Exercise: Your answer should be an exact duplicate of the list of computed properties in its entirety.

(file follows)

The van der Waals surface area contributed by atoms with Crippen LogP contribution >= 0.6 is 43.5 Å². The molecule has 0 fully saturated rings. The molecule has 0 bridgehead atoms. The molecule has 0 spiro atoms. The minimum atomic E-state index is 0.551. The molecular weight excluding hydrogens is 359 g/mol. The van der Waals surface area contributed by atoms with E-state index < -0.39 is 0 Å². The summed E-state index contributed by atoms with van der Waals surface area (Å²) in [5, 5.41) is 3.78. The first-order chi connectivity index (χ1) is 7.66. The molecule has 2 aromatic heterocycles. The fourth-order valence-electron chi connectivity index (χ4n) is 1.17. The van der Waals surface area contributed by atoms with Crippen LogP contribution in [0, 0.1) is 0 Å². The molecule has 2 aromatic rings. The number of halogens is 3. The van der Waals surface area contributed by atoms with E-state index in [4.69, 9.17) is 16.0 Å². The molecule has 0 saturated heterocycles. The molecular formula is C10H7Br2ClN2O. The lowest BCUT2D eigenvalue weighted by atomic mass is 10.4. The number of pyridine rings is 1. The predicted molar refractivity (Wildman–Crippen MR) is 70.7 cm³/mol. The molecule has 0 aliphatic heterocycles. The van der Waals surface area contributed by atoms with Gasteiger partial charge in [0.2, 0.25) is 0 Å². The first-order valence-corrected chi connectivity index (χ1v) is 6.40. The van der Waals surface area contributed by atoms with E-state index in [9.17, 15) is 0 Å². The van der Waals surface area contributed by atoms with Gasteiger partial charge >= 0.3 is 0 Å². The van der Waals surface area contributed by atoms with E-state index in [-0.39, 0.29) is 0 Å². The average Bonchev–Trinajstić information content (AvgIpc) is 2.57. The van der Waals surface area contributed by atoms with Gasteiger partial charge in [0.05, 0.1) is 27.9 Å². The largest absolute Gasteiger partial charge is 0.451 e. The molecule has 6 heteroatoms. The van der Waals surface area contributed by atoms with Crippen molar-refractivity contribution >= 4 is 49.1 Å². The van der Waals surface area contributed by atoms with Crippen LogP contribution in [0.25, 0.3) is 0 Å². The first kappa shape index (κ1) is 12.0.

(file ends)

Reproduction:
The van der Waals surface area contributed by atoms with Crippen LogP contribution >= 0.6 is 43.5 Å². The molecule has 0 fully saturated rings. The molecule has 0 bridgehead atoms. The molecule has 0 spiro atoms. The minimum atomic E-state index is 0.551. The molecular weight excluding hydrogens is 359 g/mol. The van der Waals surface area contributed by atoms with E-state index < -0.39 is 0 Å². The summed E-state index contributed by atoms with van der Waals surface area (Å²) in [5, 5.41) is 3.78. The first-order chi connectivity index (χ1) is 7.66. The molecule has 2 aromatic heterocycles. The fourth-order valence-electron chi connectivity index (χ4n) is 1.17. The van der Waals surface area contributed by atoms with Crippen LogP contribution in [0, 0.1) is 0 Å². The molecule has 2 aromatic rings. The number of halogens is 3. The van der Waals surface area contributed by atoms with E-state index in [4.69, 9.17) is 16.0 Å². The molecule has 0 saturated heterocycles. The molecular formula is C10H7Br2ClN2O. The lowest BCUT2D eigenvalue weighted by atomic mass is 10.4. The number of pyridine rings is 1. The predicted molar refractivity (Wildman–Crippen MR) is 70.7 cm³/mol. The molecule has 0 aliphatic heterocycles. The van der Waals surface area contributed by atoms with Gasteiger partial charge in [0.2, 0.25) is 0 Å². The first-order valence-corrected chi connectivity index (χ1v) is 6.40. The van der Waals surface area contributed by atoms with E-state index in [9.17, 15) is 0 Å². The van der Waals surface area contributed by atoms with Gasteiger partial charge >= 0.3 is 0 Å². The van der Waals surface area contributed by atoms with E-state index in [-0.39, 0.29) is 0 Å². The average Bonchev–Trinajstić information content (AvgIpc) is 2.57. The van der Waals surface area contributed by atoms with Gasteiger partial charge in [0.05, 0.1) is 27.9 Å². The largest absolute Gasteiger partial charge is 0.451 e. The molecule has 6 heteroatoms. The van der Waals surface area contributed by atoms with Crippen molar-refractivity contribution >= 4 is 49.1 Å². The van der Waals surface area contributed by atoms with Crippen LogP contribution in [0.25, 0.3) is 0 Å². The first kappa shape index (κ1) is 12.0.